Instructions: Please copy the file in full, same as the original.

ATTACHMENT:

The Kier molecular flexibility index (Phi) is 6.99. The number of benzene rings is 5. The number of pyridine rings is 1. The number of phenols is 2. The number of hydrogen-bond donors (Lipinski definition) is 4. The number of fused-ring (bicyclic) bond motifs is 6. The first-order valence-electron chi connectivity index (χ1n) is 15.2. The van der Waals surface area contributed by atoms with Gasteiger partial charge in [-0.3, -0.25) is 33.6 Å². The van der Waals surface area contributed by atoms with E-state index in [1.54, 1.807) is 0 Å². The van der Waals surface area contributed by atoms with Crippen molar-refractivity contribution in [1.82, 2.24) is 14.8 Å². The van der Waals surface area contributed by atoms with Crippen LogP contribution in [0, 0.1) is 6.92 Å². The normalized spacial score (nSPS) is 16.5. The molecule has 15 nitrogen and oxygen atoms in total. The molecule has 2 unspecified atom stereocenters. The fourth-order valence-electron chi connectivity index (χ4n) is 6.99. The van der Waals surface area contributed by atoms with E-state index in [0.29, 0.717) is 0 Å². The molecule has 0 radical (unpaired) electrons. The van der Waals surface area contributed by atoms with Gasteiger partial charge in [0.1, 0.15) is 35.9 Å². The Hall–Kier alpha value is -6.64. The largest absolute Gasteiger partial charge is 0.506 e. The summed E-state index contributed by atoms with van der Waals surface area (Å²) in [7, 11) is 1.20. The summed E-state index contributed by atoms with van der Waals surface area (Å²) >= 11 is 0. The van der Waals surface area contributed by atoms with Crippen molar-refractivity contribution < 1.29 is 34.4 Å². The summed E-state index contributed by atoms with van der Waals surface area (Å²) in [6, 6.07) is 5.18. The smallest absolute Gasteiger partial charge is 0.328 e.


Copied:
The Kier molecular flexibility index (Phi) is 6.99. The number of benzene rings is 5. The number of pyridine rings is 1. The number of phenols is 2. The number of hydrogen-bond donors (Lipinski definition) is 4. The number of fused-ring (bicyclic) bond motifs is 6. The first-order valence-electron chi connectivity index (χ1n) is 15.2. The van der Waals surface area contributed by atoms with Gasteiger partial charge in [-0.3, -0.25) is 33.6 Å². The van der Waals surface area contributed by atoms with E-state index in [1.54, 1.807) is 0 Å². The van der Waals surface area contributed by atoms with Crippen molar-refractivity contribution in [1.82, 2.24) is 14.8 Å². The van der Waals surface area contributed by atoms with Crippen LogP contribution in [0, 0.1) is 6.92 Å². The normalized spacial score (nSPS) is 16.5. The molecule has 15 nitrogen and oxygen atoms in total. The molecule has 2 unspecified atom stereocenters. The fourth-order valence-electron chi connectivity index (χ4n) is 6.99. The van der Waals surface area contributed by atoms with E-state index in [0.29, 0.717) is 0 Å². The molecule has 0 radical (unpaired) electrons. The van der Waals surface area contributed by atoms with Gasteiger partial charge in [0.1, 0.15) is 35.9 Å². The Hall–Kier alpha value is -6.64. The largest absolute Gasteiger partial charge is 0.506 e. The summed E-state index contributed by atoms with van der Waals surface area (Å²) in [7, 11) is 1.20. The summed E-state index contributed by atoms with van der Waals surface area (Å²) >= 11 is 0. The van der Waals surface area contributed by atoms with Crippen molar-refractivity contribution < 1.29 is 34.4 Å². The summed E-state index contributed by atoms with van der Waals surface area (Å²) in [6, 6.07) is 5.18. The smallest absolute Gasteiger partial charge is 0.328 e.